Not only do I not wear a watch, but I also don’t set an alarm when I go to bed. I wake up when the sun’s brightness alerts me to the day or the rumbling of the garbage truck in the alley can’t be ignored. I wake up when I wake up. This winter I have slept later in the morning than I used to and in the past I would have chastised myself for the “loss” of a half hour when I could have been writing in my journal or going on a walk. Now I am more open to saying to myself, “Well, you must have needed the extra rest.”

I still make a list for the day, but my lists are shorter. I am more gentle with myself, more realistic, perhaps, about what I can accomplish in a day. Even what I want to accomplish in a day. And I am more open to disregarding the agenda I’ve created for myself, in favor of whatever appears or opens. Instead of restricting myself to an hour of meditation/devotion time in the morning, I sit in the Girlfriend Chair as long as my heart tells me that’s where I need to be.

I pay more attention to my energy. I know I need some time between working at my desk and fixing our evening meal. I know I need more open and unscheduled time, more time for refreshment. In the recent past the ratio of work days to play days was 6:1 and then it became 5:2, but more and more the rhythm seems to be 4:3. Not that long ago I spent part of Sunday writing my Tuesday posts and also preparing the material for the Thursday writing group I facilitate. Even before going to 8:15 a.m. Sunday church I looked ahead to the coming week, noting my appointments and making my To Do lists. Lately, however, I delay the planning till later in the day. I may answer some emails, as well, but leave everything else till Monday.

Some of the change, no doubt, is due to the pandemic and the necessity to be home, but much of the change is because of my age. Joan Chittister in The Gift of Years, Growing Older Gracefully points out both the blessings and the burdens of time in this stage of life. “Time ages things…Time deepens things…Time ripens things…Time is a wondrous thing.” (120-121)

I realize more and more what a privilege it is to have this time of my life; to have the kinds of choices I have; to still feel a sense of purpose. I am in ongoing discernment about how to live with purpose and do that in a way that “opens to the divine timing which best serves my soul,” as Julia Cameron says. (Blessings, Prayers and Declarations for a Heartfelt Life, 59) And when I am aware of how to best serve my soul, I am more aware of how to serve.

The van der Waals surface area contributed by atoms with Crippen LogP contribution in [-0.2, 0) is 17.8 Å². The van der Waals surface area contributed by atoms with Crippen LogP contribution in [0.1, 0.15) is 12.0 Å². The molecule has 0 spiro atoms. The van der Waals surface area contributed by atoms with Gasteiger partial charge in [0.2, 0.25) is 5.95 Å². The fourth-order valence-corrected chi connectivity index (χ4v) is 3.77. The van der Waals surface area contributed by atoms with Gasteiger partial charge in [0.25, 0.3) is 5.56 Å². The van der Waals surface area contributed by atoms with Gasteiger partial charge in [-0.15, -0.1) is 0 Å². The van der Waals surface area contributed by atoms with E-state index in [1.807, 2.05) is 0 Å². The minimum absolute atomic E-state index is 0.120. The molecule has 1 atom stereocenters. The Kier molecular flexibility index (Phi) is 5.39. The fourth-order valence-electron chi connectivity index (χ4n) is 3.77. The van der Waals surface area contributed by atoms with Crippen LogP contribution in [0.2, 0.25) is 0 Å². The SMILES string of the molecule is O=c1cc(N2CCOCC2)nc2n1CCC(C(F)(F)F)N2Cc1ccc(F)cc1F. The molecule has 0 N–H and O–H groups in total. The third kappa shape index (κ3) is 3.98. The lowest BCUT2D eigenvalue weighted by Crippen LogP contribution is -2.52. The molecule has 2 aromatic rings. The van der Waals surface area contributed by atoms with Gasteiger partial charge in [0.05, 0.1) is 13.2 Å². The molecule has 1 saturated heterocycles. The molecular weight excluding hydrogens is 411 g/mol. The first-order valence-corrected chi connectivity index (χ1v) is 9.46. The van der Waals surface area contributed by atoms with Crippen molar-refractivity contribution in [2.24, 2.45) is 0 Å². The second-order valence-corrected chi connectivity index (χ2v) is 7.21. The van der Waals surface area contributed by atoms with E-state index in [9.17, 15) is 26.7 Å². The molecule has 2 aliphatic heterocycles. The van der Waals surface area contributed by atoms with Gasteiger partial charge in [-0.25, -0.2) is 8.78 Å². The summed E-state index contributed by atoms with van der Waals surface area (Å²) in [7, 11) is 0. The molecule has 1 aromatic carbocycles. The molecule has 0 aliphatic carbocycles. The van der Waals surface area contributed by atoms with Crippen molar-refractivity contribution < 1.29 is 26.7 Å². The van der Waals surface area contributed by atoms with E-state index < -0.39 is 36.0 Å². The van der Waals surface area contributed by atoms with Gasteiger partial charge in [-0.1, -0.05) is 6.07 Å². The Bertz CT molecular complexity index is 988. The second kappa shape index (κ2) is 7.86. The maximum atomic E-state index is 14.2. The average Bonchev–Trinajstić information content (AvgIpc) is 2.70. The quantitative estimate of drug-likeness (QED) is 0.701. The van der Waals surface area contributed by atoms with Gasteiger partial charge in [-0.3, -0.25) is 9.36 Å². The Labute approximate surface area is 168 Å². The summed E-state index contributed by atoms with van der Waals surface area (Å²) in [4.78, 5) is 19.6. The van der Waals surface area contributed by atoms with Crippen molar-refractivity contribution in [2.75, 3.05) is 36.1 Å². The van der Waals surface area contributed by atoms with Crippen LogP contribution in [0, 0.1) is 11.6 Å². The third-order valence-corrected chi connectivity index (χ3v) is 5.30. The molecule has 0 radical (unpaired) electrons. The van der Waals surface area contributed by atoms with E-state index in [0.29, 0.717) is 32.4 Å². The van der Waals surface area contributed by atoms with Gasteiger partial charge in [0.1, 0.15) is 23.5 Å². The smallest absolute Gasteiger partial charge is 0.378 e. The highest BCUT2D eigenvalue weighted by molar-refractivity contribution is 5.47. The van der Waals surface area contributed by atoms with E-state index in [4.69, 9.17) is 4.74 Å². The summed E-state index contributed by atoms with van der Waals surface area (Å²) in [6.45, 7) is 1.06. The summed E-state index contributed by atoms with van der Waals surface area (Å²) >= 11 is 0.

An affirmation:

It is my choice to use time festively and expansively. I have plenty of time, more than enough time. I fill my time with love, expansion, enthusiasm, exuberance, and commitment. I both act and rest at perfect intervals. Proper use of time comes easily to me. I set the rhythm of my days and years, alert to inner and outer cues which keep me in gentle harmony. Time is my friend and my partner. I let it work for me. I breathe out anxiety and breathe in renewal. I neither fight time nor surrender to time. We are allies as I move through life.

Heart Steps, Prayers and Declarations for a Creative LIfe by Julia Cameron, pp. 70-71

I love the steady, strong sound of the clock in the garret. Like a steady, strong heartbeat, a reminder to live my time.

An Invitation:

What is your relationship to time? I would love to know.

Book Report: The Story of Ruth by Joan Chittister

I’m always happy to spend time with Benedictine nun and theologian, Joan Chittister. I have heard her speak many times, often at the Chuautauqua Institution in New York, but other places as well, and, of course, I own and have read many of her books. I return to her The Gift of Years, Growing Older Gracefully (2008) frequently, but value many of her other titles, also, including Following the Path, The Search for a Life of Passion, Purpose, and Joy (2012); The Time is Now, A Call to Uncommon Courage (2019); The Art of Life, Monastic Wisdom for Every Day (2012); and Between the Dark and the Daylight, Embracing the Contradictions of Life (2015). Many years ago when I was preparing lectures for a weeklong retreat on spiritual friendship her book The Friendship of Women, A Spiritual Tradition (2000) was a guiding star.

The Story of Ruth, Twelve Moments in Every Woman’s Life is a gentle and wise, but compelling reflection of the Biblical story of Ruth and Naomi. Who isn’t familiar with the verses:

Where you go, I will go; where you lodge, I will lodge; your people will be my people, and your God my God. Where you die, I will die–there will I be buried. (Ruth 1: 16-17)

I’m not sure what drew me to this book at this stage of my life. I probably read some reference to it in someone’s blog, but what a welcome companion it has been recently. How good it is to be in the company of women as they meet the challenges, or as Chittister calls them, “moments” of their lives and how God calls us to become who we were created to be.

The book leads us through the Biblical story, highlighting the ways Naomi and Ruth, mother-in-law and daughter-in-law, meet the challenges following the deaths of their husbands. Chittister relates those challenges to the challenges all women face, especially as women continue to struggle with inequality and stereotypical limitations. Each chapter examines one of those challenges, including respect, recognition, invisibility, and empowerment.